Another interesting observation from this trial was the unexpectedly high percentage of patients who were determined to be Lewis antigen negative. All patients who enrolled on RTOG 9704 had their RBC phenotype for Lewis A and Lewis B antigens determined by the laboratory/blood bank of the enrolling institution. If patients were determined to be positive at either the A or B locus, their serum was sent to the RTOG tissue bank (LDS Hospital in Utah) to have enzyme-linked immunosorbent assay performed for CA 19-9. If testing for A and B were both negative, the patient was determined to be Lewis antigen negative and thus have an undetectable CA 19-9.6 In this trial, the rate of Lewis Antigen–negative patients was 34% which is much higher than has ever been seen in any previous retrospective analysis. It is unclear whether this is a phenomenon of variations in testing for the Lewis A and B antigens in local laboratories (likely) or the percentage of Lewis Antigen patients is really close to 30% (less likely). For the purposes of data collection, patients were designated as either Lewis antigen positive or negative. We do not have data available as to the percentages of Lewis A and B positive, Lewis A negative B positive, and Lewis A positive B negative. The survival analysis shows that these patients had similar survival to those patients with CA 19-9 lower than 180 U/mL. This is contrary to the findings of Berger et al;14 however, this does represent a much larger and prospective cohort unlike the retrospective evaluation of seven patients. It is clear that future prospective trials that examine CA 19-9 as an end point should probably use a central laboratory for both determination of Lewis antigen status as well as CA 19-9 level.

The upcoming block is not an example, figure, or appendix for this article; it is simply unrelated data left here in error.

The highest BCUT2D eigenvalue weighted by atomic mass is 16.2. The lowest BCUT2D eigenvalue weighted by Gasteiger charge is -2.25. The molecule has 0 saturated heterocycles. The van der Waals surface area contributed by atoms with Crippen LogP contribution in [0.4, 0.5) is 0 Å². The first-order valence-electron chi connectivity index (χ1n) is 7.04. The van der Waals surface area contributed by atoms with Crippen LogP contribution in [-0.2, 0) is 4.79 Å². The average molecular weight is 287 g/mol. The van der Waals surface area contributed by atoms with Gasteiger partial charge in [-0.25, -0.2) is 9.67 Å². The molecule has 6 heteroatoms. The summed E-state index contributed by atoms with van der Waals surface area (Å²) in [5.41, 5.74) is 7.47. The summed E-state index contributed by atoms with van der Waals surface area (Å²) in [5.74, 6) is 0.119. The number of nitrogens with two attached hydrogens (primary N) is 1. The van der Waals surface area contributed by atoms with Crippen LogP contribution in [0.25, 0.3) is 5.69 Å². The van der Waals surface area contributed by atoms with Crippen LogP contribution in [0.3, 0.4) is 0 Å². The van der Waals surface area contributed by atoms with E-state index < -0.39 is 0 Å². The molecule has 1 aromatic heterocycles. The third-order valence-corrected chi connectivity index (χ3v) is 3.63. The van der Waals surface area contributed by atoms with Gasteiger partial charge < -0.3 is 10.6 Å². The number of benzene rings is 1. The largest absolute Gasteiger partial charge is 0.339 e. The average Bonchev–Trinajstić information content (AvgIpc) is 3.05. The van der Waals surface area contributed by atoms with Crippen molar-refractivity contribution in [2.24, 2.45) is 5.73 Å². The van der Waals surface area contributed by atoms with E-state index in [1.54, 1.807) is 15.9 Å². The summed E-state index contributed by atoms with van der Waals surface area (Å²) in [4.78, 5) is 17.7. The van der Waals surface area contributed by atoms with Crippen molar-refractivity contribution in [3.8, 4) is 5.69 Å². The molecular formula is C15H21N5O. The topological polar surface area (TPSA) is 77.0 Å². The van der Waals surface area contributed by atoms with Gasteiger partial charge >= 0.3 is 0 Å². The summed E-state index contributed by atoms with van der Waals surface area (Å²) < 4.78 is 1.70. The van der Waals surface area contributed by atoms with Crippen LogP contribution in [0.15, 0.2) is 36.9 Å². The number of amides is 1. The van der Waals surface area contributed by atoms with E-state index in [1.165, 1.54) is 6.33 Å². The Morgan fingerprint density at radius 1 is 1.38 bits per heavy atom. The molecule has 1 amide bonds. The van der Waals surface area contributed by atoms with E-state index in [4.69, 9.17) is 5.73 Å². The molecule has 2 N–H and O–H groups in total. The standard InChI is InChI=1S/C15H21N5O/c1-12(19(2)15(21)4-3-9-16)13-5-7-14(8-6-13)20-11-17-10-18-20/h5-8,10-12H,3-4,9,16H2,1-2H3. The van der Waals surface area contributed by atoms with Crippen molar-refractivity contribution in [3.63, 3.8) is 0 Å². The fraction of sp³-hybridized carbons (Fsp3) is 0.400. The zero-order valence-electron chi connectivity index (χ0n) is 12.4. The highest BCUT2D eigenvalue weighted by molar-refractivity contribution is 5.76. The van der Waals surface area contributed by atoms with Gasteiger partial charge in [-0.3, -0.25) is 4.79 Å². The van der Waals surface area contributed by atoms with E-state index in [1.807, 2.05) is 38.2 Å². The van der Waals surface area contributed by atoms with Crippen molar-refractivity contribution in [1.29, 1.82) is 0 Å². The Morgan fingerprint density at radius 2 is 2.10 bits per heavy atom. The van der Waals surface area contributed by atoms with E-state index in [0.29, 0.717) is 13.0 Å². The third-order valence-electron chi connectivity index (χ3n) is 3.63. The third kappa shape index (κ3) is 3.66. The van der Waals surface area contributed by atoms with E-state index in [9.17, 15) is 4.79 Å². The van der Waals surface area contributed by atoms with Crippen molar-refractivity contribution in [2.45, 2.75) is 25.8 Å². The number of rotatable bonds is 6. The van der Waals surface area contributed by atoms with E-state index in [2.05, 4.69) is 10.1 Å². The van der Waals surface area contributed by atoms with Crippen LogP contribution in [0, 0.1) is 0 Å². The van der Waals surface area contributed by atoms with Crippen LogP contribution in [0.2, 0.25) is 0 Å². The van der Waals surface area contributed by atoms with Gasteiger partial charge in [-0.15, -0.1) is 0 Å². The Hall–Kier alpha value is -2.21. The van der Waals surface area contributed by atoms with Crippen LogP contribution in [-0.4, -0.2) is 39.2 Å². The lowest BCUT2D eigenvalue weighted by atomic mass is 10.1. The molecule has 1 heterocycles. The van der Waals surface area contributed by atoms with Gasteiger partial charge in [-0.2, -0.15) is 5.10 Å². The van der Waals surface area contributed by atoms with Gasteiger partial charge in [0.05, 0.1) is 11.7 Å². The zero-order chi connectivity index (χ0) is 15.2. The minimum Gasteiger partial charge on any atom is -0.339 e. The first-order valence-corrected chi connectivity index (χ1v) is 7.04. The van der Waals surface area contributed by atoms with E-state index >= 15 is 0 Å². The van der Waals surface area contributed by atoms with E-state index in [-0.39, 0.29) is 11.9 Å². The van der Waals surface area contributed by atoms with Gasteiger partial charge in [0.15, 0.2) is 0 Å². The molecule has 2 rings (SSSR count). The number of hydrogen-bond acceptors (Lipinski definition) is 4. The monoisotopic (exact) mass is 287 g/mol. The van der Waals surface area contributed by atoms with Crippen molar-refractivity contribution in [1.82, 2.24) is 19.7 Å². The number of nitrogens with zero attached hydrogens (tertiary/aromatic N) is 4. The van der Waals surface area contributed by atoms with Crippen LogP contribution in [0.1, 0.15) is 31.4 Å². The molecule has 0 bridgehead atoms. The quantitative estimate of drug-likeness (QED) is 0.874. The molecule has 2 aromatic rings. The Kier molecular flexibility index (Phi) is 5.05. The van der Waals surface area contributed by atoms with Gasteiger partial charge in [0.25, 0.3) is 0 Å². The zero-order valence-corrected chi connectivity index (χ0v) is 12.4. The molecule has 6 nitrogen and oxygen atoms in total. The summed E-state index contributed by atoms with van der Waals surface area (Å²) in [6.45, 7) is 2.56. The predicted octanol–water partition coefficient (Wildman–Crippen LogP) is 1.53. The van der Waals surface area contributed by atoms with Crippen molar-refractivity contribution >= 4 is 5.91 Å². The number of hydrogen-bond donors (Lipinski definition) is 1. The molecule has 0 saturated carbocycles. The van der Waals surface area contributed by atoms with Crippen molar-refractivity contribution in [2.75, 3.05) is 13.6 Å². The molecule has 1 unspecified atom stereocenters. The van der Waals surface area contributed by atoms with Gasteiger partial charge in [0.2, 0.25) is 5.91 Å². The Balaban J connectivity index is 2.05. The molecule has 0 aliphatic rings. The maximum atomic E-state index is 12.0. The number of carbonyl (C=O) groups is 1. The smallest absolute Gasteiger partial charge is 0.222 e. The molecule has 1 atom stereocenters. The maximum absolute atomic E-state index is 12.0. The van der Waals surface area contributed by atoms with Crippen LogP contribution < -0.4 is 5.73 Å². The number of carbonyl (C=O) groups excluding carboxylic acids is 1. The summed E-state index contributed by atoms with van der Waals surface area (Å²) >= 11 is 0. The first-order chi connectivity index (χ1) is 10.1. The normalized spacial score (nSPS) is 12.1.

When RTOG 9704 was conceived in the mid-1990s, the principal investigators made a conscious decision to make the evaluation of postoperative CA 19-9 as a secondary end point based on the previous work at FCCC. In January 2007, the results of an adjuvant chemotherapy trial from Germany were published. In this trial (CONKO-001), patients with a CA 19-9 level higher than 2.5 times the upper limit of normal (≈90) were deemed ineligible.5 With the results of this positive trial, an analysis of CA 19-9 less than 90 versus ≥ 90 U/mL was also undertaken. Briefly, the CONKO-001 trial was a randomized controlled phase III trial from Germany in which patients who had undergone curative resection for pancreatic cancer were randomly assigned to adjuvant gemcitabine (weekly, 1,000 mg/m2, every 3 of 4 weeks for six cycles) or observation.5 The primary end point for this trial was disease-free survival, and this end point was met with a significant benefit in the treatment group (13.4 months) versus the control arm (6.9 months; P < .001). There was not a significant difference in overall survival between the treatment (median, 22.1 months; 3 years, 34%) and control (median, 20.2 months; 3 years, 20.5%).5 Interestingly, the median and 3-year overall survival for patients on 9704 with CA 19-9 ≤ 90 U/mL was 23 months and 32% which compares favorably with these results.